Report Details Decades Of Systemic Racism In Mecklenburg County

CHARLOTTE, NC – The Mecklenburg county commission is taking steps to right decades of wrongs detailed in a new report on systemic racism.

Last June, the commissioners approved $2 million dollars in the budget for equity investments. It’s a move that some commissioners say is just the beginning.

“We must be the change we want to see,” said Rev. Janet Garner Mullins.

She was speaking about the findings in a new report from the Robinson-Spangler Carolina Room with The Mecklenburg County Library. The authors say the report outlines more than 140 years of policy and decisions that restricted the representation, influence and growth of the Black community.

“To combat systemic racism, we must pursue systemic equality,” said Rev. Garner Mullins.

According to the report, everything from voting rights, education, housing, and access to resources were limited or suppressed. Some of those actions continue today.

“Many years ago, I lived in historic Brooklyn. The entire community was torn down, razored, bulldozed for what was called urban renewal. Which uprooted the lives of black people, black businesses ,and black churches,” said Garner-Mullins.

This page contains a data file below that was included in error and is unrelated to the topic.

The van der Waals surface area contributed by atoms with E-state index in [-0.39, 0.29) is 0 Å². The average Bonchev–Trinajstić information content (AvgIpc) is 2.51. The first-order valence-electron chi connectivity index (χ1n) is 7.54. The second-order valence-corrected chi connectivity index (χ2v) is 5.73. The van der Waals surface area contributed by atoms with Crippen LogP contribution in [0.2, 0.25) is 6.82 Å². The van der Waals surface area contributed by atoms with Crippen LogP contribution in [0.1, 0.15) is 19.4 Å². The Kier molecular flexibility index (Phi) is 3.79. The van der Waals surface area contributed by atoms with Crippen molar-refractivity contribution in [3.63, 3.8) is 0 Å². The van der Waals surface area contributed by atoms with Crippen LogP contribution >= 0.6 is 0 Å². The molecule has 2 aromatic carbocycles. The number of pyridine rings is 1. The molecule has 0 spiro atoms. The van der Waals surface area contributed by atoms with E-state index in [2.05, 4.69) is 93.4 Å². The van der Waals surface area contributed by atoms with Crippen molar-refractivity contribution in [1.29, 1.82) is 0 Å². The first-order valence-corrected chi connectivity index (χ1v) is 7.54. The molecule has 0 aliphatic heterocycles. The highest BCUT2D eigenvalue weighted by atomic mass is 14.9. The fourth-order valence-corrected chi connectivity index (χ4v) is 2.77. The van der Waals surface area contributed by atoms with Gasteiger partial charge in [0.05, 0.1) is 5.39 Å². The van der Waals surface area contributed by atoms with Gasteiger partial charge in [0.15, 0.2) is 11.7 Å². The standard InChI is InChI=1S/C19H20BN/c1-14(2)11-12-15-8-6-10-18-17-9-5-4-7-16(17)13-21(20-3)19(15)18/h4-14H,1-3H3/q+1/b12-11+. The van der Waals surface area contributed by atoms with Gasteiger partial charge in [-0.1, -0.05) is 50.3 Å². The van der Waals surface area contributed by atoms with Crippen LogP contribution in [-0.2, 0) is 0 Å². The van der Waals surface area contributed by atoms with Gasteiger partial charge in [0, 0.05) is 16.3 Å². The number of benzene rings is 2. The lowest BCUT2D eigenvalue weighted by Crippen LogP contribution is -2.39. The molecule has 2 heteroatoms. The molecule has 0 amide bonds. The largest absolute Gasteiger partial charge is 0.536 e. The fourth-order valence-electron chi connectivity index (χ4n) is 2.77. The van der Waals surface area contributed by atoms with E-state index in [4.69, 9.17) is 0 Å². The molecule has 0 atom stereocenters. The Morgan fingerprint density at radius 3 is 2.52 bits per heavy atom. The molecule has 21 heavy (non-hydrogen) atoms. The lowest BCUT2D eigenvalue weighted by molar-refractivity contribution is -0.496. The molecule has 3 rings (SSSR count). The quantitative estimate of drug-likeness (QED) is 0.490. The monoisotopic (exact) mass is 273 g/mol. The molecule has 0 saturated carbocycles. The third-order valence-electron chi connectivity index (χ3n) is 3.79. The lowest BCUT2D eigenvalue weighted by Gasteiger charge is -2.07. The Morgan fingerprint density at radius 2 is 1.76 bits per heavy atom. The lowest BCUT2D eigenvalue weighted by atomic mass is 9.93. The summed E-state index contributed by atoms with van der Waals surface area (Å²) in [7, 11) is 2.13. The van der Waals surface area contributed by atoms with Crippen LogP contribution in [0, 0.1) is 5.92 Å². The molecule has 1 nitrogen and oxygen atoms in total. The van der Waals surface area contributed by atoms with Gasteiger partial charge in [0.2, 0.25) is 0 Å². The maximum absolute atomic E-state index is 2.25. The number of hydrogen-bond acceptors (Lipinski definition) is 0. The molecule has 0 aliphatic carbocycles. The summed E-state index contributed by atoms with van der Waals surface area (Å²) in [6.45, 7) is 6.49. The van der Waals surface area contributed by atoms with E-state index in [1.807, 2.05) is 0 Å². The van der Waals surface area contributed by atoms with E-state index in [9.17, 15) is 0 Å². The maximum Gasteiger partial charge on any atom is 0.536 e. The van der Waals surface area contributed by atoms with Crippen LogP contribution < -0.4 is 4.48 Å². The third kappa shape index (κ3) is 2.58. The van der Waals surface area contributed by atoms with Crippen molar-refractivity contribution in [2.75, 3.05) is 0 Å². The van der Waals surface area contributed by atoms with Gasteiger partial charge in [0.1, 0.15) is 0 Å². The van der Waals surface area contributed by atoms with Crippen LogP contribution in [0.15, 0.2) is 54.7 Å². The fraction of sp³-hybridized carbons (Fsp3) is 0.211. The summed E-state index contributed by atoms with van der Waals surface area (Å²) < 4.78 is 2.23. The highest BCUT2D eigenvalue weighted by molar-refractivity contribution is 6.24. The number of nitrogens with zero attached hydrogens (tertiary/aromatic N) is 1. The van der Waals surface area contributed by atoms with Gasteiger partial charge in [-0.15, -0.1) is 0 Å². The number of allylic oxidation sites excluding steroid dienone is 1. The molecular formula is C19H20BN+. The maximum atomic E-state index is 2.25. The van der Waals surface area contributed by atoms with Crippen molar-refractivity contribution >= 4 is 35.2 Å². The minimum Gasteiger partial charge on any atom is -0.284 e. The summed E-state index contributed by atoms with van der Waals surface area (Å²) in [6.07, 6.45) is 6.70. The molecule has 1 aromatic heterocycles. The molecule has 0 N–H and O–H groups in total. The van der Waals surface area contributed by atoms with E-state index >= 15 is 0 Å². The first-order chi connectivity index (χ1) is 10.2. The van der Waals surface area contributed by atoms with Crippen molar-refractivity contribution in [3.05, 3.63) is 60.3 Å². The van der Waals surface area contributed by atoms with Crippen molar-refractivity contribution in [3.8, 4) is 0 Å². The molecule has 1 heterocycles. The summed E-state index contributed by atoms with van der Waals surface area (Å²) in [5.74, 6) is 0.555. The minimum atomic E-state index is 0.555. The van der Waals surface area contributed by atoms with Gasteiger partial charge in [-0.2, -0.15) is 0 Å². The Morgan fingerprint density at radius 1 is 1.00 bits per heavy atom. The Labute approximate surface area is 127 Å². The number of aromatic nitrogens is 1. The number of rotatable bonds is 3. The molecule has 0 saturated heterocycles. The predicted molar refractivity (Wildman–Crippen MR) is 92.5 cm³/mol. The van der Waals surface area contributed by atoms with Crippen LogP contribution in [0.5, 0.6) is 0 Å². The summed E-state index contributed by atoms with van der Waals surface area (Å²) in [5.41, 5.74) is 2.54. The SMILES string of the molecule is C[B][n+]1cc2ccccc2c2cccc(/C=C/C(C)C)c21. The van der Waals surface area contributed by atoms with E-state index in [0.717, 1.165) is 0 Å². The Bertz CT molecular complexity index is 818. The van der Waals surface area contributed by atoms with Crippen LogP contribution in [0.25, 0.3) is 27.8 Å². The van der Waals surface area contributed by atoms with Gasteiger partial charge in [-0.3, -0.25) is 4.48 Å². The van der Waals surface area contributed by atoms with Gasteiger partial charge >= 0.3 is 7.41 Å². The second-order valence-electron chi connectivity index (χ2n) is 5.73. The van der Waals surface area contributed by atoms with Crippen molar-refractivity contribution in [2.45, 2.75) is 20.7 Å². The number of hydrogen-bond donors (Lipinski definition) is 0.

Rev. Garner-Mullins talked about her experience going to Good Samaritan Hospital, one of the first black hospitals in the country. It used to sit where Bank of America Stadium is now.

“You know people hear about racism and systemic racism and everything that is happening out there, but they don’t know what is happening right here in their own county and it just put it on paper and it’s real. We have to face it,” said County Commissioner Laura Meier.

Meier pushed for the study to be done.

“It’s going to remind people that this is real. It happened. It’s happening. And it happened right under government’s eyes so to speak,” said Meier.

She says the two million dollars currently budgeted may go towards home ownership deposits.

“Owning property creates generational wealth. That’s just one step. That’s just one bucket,” explained Meier.

She’d like to see additional funding for education, business improvement, and voter protections become a line item on the county budget each year.

“I think it’s just going to steamroll into bigger things. People who never really thought about this are going to start thinking about it,” said Meier.